It is not clear why police and agents prioritized Mattia’s residence. CBP’s statement reported that agents arrived at the scene upon the request of the Tohono O’odham Nation Police Department, to respond to a “shots fired” call. CBP’s video presentation plays audio of a call from Tohono O’odham police informing Border Patrol of a report of shots fired in a general area. The call does not name any person or address. As NBC News coverage noted, “It is unclear how agents determined the shots came from Mattia,” if shots had in fact been fired.

Mattia’s relatives, however, have said that Mattia himself called Border Patrol for help, because migrants were passing through his property. Relatives say they know nothing about “shots fired” in the area that evening, and that Mattia “thought the agents were there to respond to his previous call about migrants on his property,” which is not far from the border, NBC reported. A family member told the Intercept that some migrants had entered Mattia’s home demanding to use his phone, and “he just grabbed his hunting knife and scared them off.”

Soon after, Annette Mattia, the victim’s sister and neighbor, told Arizona Public Media that she saw “a bunch of Border Patrol vehicles drive into the yard.”

She grabbed her phone and called her brother. She told him Border Patrol were all over and asked what she should do.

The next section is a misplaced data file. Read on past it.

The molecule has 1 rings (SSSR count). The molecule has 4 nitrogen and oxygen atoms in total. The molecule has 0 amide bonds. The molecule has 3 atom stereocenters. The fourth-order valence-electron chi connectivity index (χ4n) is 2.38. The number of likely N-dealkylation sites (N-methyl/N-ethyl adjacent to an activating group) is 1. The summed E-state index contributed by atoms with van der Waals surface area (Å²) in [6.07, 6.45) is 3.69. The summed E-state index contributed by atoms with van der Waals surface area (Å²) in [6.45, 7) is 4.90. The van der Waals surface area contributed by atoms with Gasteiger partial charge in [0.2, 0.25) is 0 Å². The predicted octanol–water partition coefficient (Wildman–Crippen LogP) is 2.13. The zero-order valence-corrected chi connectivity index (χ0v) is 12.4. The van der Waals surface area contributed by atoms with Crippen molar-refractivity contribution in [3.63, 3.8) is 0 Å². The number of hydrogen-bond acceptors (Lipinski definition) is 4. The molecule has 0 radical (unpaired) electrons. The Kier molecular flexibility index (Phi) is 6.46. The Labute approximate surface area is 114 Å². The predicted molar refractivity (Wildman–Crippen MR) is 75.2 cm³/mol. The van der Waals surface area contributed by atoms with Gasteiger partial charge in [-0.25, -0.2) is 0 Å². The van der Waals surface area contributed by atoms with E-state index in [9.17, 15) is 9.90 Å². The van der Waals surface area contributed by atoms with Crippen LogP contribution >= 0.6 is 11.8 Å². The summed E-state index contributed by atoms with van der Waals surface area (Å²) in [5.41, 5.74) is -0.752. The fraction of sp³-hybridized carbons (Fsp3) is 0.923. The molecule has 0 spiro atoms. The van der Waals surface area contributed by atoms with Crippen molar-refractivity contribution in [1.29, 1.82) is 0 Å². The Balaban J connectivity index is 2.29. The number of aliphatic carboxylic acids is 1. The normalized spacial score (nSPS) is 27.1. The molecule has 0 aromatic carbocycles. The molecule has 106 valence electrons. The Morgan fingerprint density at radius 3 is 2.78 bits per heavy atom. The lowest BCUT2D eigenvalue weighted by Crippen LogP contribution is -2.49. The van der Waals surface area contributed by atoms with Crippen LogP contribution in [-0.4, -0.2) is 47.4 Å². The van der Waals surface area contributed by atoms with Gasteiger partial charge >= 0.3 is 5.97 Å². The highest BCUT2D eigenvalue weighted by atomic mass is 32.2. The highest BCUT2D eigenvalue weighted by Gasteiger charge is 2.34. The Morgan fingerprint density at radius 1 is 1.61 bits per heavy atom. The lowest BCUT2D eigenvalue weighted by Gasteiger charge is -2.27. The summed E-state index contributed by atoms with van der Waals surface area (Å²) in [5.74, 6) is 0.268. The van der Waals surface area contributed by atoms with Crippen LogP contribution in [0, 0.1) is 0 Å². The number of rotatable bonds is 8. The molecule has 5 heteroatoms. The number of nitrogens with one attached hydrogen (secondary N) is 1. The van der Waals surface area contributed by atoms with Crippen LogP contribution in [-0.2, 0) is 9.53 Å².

Laughing it off, Raymond said, Just tell them to go away. Annette told him she didn’t want to talk to them as she watched the agents rush toward Raymond’s yard. He said he’d go out and talk to them.

“Next thing you know, I heard all the gunfire,” she says. “I didn’t know if it was him or not. I was shaking. I was scared. I was crying because I had that feeling that they did that to him.”

The body-worn camera footage showed agents in an agitated state as they headed toward Mattia’s residence, where they arrived about a half-hour after the initial call. The footage, NBC remarked, indicated that the agents “knew Mattia and had pinpointed him as the person responsible for firing shots.” As they search for him, one agent refers to Mattia as “this motherf——.”

As the Border Patrol agents and Tohono O’odham police converged on his house, the video shows Mattia coming outside. Tribal police told him to put down his weapon. Mattia complied, lobbing toward the police a sheathed machete or hunting knife, perhaps the one he had brandished at the migrants who had reportedly entered his home.

Border Patrol agents, shouting profanity-filled commands, then ordered Mattia to take his “hands out of his f—ing pocket.” Mattia, complying, abruptly removed his hand, holding an object down and to the right. Three agents, apparently believing the object to be a weapon, immediately opened fire multiple times, and Mattia fell to the ground. The object in Mattia’s hand was a mobile phone.

Unable to detect a pulse in Mattia, the agents initiated CPR and subsequently called for air life medical evacuation. Because of inclement weather, however, evacuation was not available, and Mattia was pronounced dead. Annette Mattia told Arizona Public Media that her brother’s body remained in his front yard for seven hours until the medical examiner arrived. “We just got to say our goodbyes in a bodybag,” she said.